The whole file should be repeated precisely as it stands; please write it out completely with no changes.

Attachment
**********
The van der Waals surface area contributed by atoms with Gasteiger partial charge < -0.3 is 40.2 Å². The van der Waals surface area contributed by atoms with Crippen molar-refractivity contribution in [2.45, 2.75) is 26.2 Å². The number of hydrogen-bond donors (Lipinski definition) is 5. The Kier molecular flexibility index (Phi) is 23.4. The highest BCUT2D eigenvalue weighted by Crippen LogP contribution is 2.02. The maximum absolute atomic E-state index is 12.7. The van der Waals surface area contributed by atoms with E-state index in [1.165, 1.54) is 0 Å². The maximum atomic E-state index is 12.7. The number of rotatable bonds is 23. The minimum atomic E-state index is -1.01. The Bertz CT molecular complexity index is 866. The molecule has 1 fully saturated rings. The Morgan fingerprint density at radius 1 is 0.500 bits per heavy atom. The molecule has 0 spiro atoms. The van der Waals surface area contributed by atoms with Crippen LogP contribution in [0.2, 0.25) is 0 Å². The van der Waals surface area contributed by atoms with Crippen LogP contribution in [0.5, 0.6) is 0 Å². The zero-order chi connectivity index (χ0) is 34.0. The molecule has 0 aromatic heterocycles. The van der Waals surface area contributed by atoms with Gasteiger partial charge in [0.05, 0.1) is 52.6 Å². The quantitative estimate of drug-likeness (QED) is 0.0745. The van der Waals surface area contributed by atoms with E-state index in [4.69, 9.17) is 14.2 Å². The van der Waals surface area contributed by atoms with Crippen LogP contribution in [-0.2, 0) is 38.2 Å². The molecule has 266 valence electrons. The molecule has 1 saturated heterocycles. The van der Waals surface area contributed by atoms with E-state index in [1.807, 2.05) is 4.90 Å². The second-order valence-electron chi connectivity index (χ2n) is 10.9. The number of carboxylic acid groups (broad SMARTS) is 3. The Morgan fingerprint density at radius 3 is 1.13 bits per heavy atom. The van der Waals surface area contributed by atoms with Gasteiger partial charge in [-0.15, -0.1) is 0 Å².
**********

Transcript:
The van der Waals surface area contributed by atoms with Gasteiger partial charge < -0.3 is 40.2 Å². The van der Waals surface area contributed by atoms with Crippen molar-refractivity contribution in [2.45, 2.75) is 26.2 Å². The number of hydrogen-bond donors (Lipinski definition) is 5. The Kier molecular flexibility index (Phi) is 23.4. The highest BCUT2D eigenvalue weighted by Crippen LogP contribution is 2.02. The maximum absolute atomic E-state index is 12.7. The van der Waals surface area contributed by atoms with E-state index in [1.165, 1.54) is 0 Å². The maximum atomic E-state index is 12.7. The number of rotatable bonds is 23. The minimum atomic E-state index is -1.01. The Bertz CT molecular complexity index is 866. The molecule has 1 fully saturated rings. The Morgan fingerprint density at radius 1 is 0.500 bits per heavy atom. The molecule has 0 spiro atoms. The van der Waals surface area contributed by atoms with Crippen LogP contribution in [0.2, 0.25) is 0 Å². The van der Waals surface area contributed by atoms with Crippen LogP contribution in [0.5, 0.6) is 0 Å². The zero-order chi connectivity index (χ0) is 34.0. The molecule has 0 aromatic heterocycles. The van der Waals surface area contributed by atoms with Gasteiger partial charge in [0.05, 0.1) is 52.6 Å². The quantitative estimate of drug-likeness (QED) is 0.0745. The van der Waals surface area contributed by atoms with E-state index in [4.69, 9.17) is 14.2 Å². The van der Waals surface area contributed by atoms with Crippen LogP contribution in [-0.2, 0) is 38.2 Å². The molecule has 266 valence electrons. The molecule has 1 saturated heterocycles. The van der Waals surface area contributed by atoms with E-state index in [1.807, 2.05) is 4.90 Å². The second-order valence-electron chi connectivity index (χ2n) is 10.9. The number of carboxylic acid groups (broad SMARTS) is 3. The Morgan fingerprint density at radius 3 is 1.13 bits per heavy atom. The van der Waals surface area contributed by atoms with Gasteiger partial charge in [-0.15, -0.1) is 0 Å².